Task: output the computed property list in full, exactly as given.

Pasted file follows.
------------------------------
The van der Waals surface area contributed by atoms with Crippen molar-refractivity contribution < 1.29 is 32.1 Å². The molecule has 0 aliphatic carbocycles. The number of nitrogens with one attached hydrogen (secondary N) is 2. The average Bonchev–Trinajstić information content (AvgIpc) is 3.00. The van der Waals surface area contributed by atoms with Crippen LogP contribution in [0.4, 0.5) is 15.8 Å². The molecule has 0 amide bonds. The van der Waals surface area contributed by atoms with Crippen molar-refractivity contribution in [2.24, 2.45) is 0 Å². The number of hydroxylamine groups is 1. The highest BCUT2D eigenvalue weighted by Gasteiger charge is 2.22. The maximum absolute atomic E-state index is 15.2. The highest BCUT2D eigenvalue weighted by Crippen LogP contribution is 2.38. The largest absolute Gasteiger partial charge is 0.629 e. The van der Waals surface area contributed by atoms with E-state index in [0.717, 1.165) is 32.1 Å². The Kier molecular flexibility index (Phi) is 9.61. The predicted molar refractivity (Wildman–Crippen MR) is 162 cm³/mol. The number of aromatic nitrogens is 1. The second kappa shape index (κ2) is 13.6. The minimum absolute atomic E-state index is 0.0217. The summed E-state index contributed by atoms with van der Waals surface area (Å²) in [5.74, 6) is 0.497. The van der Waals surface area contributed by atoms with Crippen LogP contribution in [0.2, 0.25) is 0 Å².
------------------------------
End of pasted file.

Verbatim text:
The van der Waals surface area contributed by atoms with Crippen molar-refractivity contribution < 1.29 is 32.1 Å². The molecule has 0 aliphatic carbocycles. The number of nitrogens with one attached hydrogen (secondary N) is 2. The average Bonchev–Trinajstić information content (AvgIpc) is 3.00. The van der Waals surface area contributed by atoms with Crippen LogP contribution in [0.4, 0.5) is 15.8 Å². The molecule has 0 amide bonds. The van der Waals surface area contributed by atoms with Crippen molar-refractivity contribution in [2.24, 2.45) is 0 Å². The number of hydroxylamine groups is 1. The highest BCUT2D eigenvalue weighted by Gasteiger charge is 2.22. The maximum absolute atomic E-state index is 15.2. The highest BCUT2D eigenvalue weighted by Crippen LogP contribution is 2.38. The largest absolute Gasteiger partial charge is 0.629 e. The van der Waals surface area contributed by atoms with E-state index in [0.717, 1.165) is 32.1 Å². The Kier molecular flexibility index (Phi) is 9.61. The predicted molar refractivity (Wildman–Crippen MR) is 162 cm³/mol. The number of aromatic nitrogens is 1. The second kappa shape index (κ2) is 13.6. The minimum absolute atomic E-state index is 0.0217. The summed E-state index contributed by atoms with van der Waals surface area (Å²) in [5.74, 6) is 0.497. The van der Waals surface area contributed by atoms with Crippen LogP contribution in [0.2, 0.25) is 0 Å².